bird that was killed over the running water:  7 And he shall sprinkle upon him that

is to be cleansed from the leprosy seven times, and shall pronounce him clean” –

Having assured himself that he was healed (v. 3), the priest now pronounces him to be

clean, he looses as well as binds. It had been his office to declare the man a leper, and

thereby to shut him out from the people of the Lord (ch. 13:8, 15, 22, 25, 36, 44, 46).

Now he pronounces him to be no leper, and therefore, after some further ceremonies,

readmits him (vs. 8, 20, 31) -  “and shall let the living bird loose into the open field.”

The symbolism of the two birds, which has been much misinterpreted, is essentially the

same as that of the two goats on the day of atonement, (ch. 16:5-28) though each

ceremony has its distinctive features. The killing of the living bird was not a true sacrifice,

as was the offering of the goat to Jehovah, but by its death it represented the state in which

the  leper had legally been, and to which he would have been physically reduced had not a

remedy been found. The deathly and unclean state of the leper having been symbolically

transferred from the dead bird to the living bird by the latter’s being sprinkled in the

former’s blood, the living bird stands in the position of the scapegoat, on whom the sins

of the people were laid. The bird is then let loose into the open field; literally, upon the

 face of the field; and it flies off, carrying with it the leper’s uncleanness, and assuring him

by every forward movement that it makes that the living death has passed from him, just

as each step or’ the scapegoat appeared to the Israelites to remove their sins from them.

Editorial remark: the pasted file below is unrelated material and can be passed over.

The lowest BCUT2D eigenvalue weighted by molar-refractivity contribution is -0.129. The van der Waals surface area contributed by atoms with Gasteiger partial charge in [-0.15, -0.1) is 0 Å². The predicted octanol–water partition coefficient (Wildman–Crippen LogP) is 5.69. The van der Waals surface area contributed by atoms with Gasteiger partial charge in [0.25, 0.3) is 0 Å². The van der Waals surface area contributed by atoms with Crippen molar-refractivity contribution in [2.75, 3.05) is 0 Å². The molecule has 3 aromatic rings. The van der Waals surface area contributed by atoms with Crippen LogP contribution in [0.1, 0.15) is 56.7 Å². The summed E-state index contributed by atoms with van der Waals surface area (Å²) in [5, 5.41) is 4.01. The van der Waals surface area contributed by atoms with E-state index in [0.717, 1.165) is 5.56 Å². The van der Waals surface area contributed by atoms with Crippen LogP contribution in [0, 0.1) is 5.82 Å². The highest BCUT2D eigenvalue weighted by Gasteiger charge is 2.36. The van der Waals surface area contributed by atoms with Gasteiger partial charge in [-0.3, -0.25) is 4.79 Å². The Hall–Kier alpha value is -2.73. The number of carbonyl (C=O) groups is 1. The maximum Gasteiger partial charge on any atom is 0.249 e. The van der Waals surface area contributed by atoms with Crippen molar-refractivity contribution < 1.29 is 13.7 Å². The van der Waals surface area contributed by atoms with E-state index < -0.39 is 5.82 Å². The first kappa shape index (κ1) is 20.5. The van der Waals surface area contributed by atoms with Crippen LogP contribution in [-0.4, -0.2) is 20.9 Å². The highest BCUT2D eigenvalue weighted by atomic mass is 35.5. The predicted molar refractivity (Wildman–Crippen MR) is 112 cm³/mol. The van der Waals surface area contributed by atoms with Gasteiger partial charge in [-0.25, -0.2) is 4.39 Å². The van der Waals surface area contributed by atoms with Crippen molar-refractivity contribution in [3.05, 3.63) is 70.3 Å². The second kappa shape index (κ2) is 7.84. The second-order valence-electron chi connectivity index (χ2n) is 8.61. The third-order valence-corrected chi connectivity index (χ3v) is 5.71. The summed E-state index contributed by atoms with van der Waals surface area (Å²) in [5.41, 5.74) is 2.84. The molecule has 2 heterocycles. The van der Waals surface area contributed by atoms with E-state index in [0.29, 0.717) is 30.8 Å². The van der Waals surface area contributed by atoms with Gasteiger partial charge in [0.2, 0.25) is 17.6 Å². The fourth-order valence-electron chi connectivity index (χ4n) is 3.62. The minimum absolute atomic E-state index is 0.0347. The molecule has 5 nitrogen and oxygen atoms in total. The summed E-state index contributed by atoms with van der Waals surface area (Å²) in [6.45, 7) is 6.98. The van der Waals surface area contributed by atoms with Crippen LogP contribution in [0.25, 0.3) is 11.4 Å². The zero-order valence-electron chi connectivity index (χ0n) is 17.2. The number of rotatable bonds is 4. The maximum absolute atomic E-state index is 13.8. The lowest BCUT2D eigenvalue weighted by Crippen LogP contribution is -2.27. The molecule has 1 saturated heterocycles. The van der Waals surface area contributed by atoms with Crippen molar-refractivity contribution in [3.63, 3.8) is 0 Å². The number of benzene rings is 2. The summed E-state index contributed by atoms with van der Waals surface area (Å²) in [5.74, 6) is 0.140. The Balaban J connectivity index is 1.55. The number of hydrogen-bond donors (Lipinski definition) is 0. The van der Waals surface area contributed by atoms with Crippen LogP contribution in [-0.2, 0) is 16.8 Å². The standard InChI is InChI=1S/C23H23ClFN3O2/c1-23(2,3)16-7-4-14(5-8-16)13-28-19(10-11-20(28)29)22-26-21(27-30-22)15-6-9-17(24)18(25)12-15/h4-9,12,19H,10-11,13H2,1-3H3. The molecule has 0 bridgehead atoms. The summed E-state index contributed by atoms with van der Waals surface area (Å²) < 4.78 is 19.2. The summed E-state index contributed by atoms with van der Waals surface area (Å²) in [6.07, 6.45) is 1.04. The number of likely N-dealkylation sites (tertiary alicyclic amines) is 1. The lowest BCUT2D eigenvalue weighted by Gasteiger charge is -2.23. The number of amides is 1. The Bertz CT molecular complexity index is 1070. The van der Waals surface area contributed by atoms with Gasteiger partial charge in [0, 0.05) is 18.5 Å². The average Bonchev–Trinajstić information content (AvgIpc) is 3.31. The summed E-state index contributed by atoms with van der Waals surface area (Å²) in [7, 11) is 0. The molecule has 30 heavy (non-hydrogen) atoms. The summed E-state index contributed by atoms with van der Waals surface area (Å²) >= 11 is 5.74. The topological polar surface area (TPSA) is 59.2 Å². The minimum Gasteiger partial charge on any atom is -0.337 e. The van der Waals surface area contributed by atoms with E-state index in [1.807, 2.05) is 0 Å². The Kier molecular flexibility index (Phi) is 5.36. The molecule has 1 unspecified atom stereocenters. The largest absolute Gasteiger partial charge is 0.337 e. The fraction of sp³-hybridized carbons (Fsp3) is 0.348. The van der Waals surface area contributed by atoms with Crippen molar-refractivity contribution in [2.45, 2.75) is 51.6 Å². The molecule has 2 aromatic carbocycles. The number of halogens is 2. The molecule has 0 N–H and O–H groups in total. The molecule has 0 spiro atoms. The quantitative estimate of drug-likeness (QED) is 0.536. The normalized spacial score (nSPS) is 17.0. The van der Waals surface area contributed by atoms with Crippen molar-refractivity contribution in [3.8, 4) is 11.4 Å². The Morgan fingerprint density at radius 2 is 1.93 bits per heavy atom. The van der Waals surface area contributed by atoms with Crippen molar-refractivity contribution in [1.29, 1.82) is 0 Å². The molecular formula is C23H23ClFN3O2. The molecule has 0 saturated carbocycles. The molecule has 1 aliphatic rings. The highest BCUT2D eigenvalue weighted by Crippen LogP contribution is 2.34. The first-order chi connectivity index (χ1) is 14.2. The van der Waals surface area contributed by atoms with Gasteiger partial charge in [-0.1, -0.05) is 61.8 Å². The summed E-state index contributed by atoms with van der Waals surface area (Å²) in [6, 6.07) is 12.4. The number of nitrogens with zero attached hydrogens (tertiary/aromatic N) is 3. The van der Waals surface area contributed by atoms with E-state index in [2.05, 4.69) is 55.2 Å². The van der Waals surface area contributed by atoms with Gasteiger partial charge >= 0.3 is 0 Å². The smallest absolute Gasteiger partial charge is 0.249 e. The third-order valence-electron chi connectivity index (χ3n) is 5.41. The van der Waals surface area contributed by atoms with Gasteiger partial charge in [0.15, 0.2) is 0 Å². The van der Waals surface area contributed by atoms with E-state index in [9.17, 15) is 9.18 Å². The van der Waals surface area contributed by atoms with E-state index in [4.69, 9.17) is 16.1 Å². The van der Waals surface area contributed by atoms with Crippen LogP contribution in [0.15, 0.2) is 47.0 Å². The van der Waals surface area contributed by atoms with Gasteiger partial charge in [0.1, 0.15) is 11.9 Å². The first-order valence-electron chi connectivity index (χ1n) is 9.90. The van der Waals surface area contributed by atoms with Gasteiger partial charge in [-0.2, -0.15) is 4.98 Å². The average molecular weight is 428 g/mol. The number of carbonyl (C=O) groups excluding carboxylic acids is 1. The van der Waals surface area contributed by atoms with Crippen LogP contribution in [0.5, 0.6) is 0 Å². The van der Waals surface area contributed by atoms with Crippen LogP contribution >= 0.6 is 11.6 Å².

8 And he that is to be cleansed shall wash his clothes, and shave off all his hair” –

so as to leave no remnant of his former defilement that can be removed, the first stage

of his purification is over. He is restored to the camp, but not yet to the sanctuary, nor

to his position as head or member of his family. He has still to undergo another week’s

purgation, and until that time has elapsed he may not live in his tent – “and wash

himself in water, that he may be clean: and after that he shall come into the

camp, and shall tarry abroad out of his tent seven days.”  The ceremonies in the

second stage of cleansing, (vs. 9-32) which restored the late outcast to his home and

to his covenant-right, were the following:

 

  • At the end of seven days he repeated the process of washing, shaving,

            and bathing.

  • On the eighth day he brought a lamb for a trespass offering, a log of oil,

            a meat offering, a sin offering, and a burnt offering.

  • The priest that officiated at the cleansing presented him and his offerings

            at the door of the tabernacle.

  • He offered the trespass offering and the log of oil for him.
  • He slew the trespass offering and put some of the blood of it on different

            parts of the man’s body.

  • He poured some of the oil into his left hand, and having sprinkled some

            of it seven times before the Lord, he placed some of it on those parts of the

            man’s body on which the blood had been placed, and poured the rest upon

            his head.

  • He offered the sin offering, the burnt offering, and the meat offering.

 

9 But it shall be on the seventh day, that he shall shave all his hair off his head

and his beard and his eyebrows, even all his hair he shall shave off: and he shall

wash his clothes, also he shall wash his flesh in water, and he shall be clean.

10 And on the eighth day he shall take two he lambs without blemish, and one ewe

lamb of the first year without blemish, and three tenth deals of fine flour for a

meat offering, mingled with oil, and one log of oil.”  - Leprosy was the type of sin —

or all sin whatsoever. When, therefore, the expiatory sacrifices were demanded, both kinds

the trespass offering and the sin offering — had to be offered, because expiation had to

be made for the uncleanness which represented all unrighteousness — trespasses as well as

sins. It might be that the man had not committed a trespass; he might also not have committed

sin; but he had been stricken with the foul disease which symbolized both one and the other,